Charles Leclerc says that the porpoising effect that was spotted at pre-season testing in Barcelona last month made him feel “a little ill”.
This year, F1 cars have been constructed under a new set of technical regulations, with ground effect returning as a method to create downforce.
At testing two weeks ago, the bizarre porpoising phenomenon was spotted, with cars aggressively bouncing on the straights as they reached top speed.
Leclerc likened the sensation to turbulence on an aeroplane, admitting that it made him feel sick.
“It feels like turbulence on an aeroplane, going up and down the whole straight,” Leclerc said.
“I think one of the videos that F1 posted shows this phenomenon quite well, and I can’t say it feels nice. It makes you a little bit ill, but it’s OK.
“It’s still very early days for this project. So it feels like it’s an issue that everyone has in the paddock more or less but in this paddock all the best engineers of the world are here so I’m pretty sure that we’ll find a solution soon.”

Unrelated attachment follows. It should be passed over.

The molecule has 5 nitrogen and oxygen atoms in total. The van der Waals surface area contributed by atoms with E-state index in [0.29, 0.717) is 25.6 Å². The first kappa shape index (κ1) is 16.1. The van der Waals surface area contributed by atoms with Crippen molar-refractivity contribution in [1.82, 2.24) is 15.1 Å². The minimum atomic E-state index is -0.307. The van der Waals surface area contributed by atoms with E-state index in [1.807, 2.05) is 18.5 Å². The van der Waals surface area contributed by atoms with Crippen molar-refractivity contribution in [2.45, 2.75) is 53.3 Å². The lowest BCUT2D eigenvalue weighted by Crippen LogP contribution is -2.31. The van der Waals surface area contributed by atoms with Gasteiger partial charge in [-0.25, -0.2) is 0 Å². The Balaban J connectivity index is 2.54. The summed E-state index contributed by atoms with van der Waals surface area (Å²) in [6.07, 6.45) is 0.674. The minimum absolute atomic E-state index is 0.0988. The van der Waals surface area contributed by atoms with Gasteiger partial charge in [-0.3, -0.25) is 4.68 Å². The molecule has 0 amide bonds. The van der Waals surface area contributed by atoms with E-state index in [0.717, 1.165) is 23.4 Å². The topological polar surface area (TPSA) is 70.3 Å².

Ferrari Team Principal Mattia Binotto stated in Barcelona that he was expecting the cars to bounce on the straights this year, but says the Italian squad “underestimated” how much of a problem it would be.
“When you’re setting these cars up with the ground [effect] floor, the situation it’s different,” he said.
“It’s a learning process. I think that solving it can be quite straightforward. Optimising the performance, because it should not be a compromise, you should try to avoid the bouncing by getting the most of the performance of the car.
“But that could be a less easy exercise. I am pretty sure that at some stage the team will get to the solution.
“How long it will take? The ones that will get there sooner will have an advantage at the start of the season.”